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Author Topic: How can it possible to detect gravitational waves?  (Read 1772 times)

Offline Astrogazer

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How can it possible to detect gravitational waves when the basis (by basis I meant space-time) of our measurement stretches in sympathy by exactly the same amount as any gravity waves there may be would stretch our basis for measurement.  Badly put, ok.  We commonly picture space-time as the rubber surface of a trampoline.  We paint on this surface lines such that from the centre to the edge is 100 units.  We check it with a laser (our laser is moving through the space-time of our rubber trampoline) and yes its 100 units.  We then pile on some bricks in the middle, we measure the distance from the edge to the middle by counting the grid lines and yes its still 100 units, we check with our laser which mirrors the rubber surface (oops I mean space-time) and yes its still 100 units.  We now bounce the bricks up and down and yes at all times there is still exactly 100 units from the edge to the centre.  If this analogy is correct, we could be buffeted 'all over the place' by gravity waves and we wouldn't feel a thing, nor measure anything either. Is this why physicists are struggling to detect gravity waves?  So what do you all think?
« Last Edit: 13/02/2013 20:13:06 by Astrogazer »


 

Offline CliffordK

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Re: How can it possible to detect gravitational waves?
« Reply #1 on: 12/02/2013 23:47:14 »
It may depend on what exactly a gravitational wave is. 

Say you have a Newton's Cradle, but with just 2 balls, one on each end, suspended from a rigid frame.
Assume the wave front sequentially hits the first ball, then the second one.

When the wave front hits, the first ball gets accelerated in a slightly different direction with respect to everything else.  Then, a period of time later, the second ball gets accelerated with a similar acceleration factor.  Of course the device itself would get accelerated, but if it was rigid, it may move independently of the balls.

This could be detected by your two balls in the Newton's Cradle getting slightly further apart, then eventually returning to the same relative resting place.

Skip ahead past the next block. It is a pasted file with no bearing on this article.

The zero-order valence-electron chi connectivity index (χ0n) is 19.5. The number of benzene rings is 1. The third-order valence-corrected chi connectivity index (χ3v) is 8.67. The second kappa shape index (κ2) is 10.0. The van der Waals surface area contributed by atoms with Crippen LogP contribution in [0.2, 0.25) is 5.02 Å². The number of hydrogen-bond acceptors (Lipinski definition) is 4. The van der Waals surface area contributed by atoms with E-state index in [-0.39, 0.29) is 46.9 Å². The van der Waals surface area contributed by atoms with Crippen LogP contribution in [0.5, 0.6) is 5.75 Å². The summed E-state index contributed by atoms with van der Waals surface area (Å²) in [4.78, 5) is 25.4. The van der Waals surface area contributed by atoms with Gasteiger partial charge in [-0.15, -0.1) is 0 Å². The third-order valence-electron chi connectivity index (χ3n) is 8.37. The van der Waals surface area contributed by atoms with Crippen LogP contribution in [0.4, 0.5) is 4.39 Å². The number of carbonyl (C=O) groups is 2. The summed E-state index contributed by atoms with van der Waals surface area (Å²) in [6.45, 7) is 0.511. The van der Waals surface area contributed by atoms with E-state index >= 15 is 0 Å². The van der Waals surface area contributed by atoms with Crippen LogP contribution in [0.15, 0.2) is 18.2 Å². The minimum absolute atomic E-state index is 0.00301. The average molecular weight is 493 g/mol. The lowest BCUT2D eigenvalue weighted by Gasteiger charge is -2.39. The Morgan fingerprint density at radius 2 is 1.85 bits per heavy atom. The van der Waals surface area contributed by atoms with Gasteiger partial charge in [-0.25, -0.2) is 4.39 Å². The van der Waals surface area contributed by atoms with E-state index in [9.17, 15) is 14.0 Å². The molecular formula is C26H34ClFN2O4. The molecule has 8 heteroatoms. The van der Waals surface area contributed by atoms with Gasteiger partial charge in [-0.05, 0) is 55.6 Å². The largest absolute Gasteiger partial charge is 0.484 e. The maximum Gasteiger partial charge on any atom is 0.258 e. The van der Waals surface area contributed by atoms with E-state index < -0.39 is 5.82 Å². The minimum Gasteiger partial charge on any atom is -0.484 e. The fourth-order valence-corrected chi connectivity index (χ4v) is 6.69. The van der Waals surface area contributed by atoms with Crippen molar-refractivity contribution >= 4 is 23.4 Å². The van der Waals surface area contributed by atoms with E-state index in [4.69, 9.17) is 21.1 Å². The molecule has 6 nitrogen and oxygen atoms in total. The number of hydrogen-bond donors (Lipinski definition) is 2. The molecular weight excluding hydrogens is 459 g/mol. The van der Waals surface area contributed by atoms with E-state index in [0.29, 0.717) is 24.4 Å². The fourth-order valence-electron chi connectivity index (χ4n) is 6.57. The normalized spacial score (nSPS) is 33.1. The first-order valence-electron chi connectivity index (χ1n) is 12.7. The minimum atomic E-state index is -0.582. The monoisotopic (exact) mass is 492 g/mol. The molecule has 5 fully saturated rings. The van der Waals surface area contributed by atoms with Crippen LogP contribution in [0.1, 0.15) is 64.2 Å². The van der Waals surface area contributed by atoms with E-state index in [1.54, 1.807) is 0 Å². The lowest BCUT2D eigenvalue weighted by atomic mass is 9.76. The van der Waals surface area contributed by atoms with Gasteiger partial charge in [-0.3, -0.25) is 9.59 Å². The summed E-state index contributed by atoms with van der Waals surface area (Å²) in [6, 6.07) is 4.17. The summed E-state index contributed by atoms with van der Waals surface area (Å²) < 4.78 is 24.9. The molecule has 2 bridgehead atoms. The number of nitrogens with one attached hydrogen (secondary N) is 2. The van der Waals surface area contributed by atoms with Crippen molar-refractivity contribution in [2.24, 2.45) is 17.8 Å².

There are many questions, such as how fast the wave front will be propagating, the magnitude and duration of the phenomenon, and the number of waves. 

Now, say you are trying to measure the distance between two objects.  And it gets hit by a gravitational wave traveling the speed of light.  Even if you space the two objects a few light hours apart, then it may not be possible to detect the change as the recording device would always be in phase with the transmitting device. 

There are also many things that can mess with our current generation crystal and atomic clocks, no doubt a gravity wave would affect them too.

Is there any way to design to detector to create torsion in the system?

Say you have 3 satellites.  A source shooting a laser at a mirror, which then reflects the light to a detector.  If you get just a little bit of torsion anywhere in the system, then one misses the target.  Could mounting everything on dumbbells be enough to create torsion?  One wouldn't even need to have a clock, as the whole device would depend on where the lasers hit the targets, and if there were any saccades, or drift.
« Last Edit: 12/02/2013 23:50:14 by CliffordK »
 

Offline Spacetectonics

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Re: How can it possible to detect gravitational waves?
« Reply #2 on: 13/02/2013 17:00:36 »
binary systems :)
 

Offline Astrogazer

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Re: How can it possible to detect gravitational waves?
« Reply #3 on: 13/02/2013 20:56:46 »
What is binary systems with respects to gravitational waves?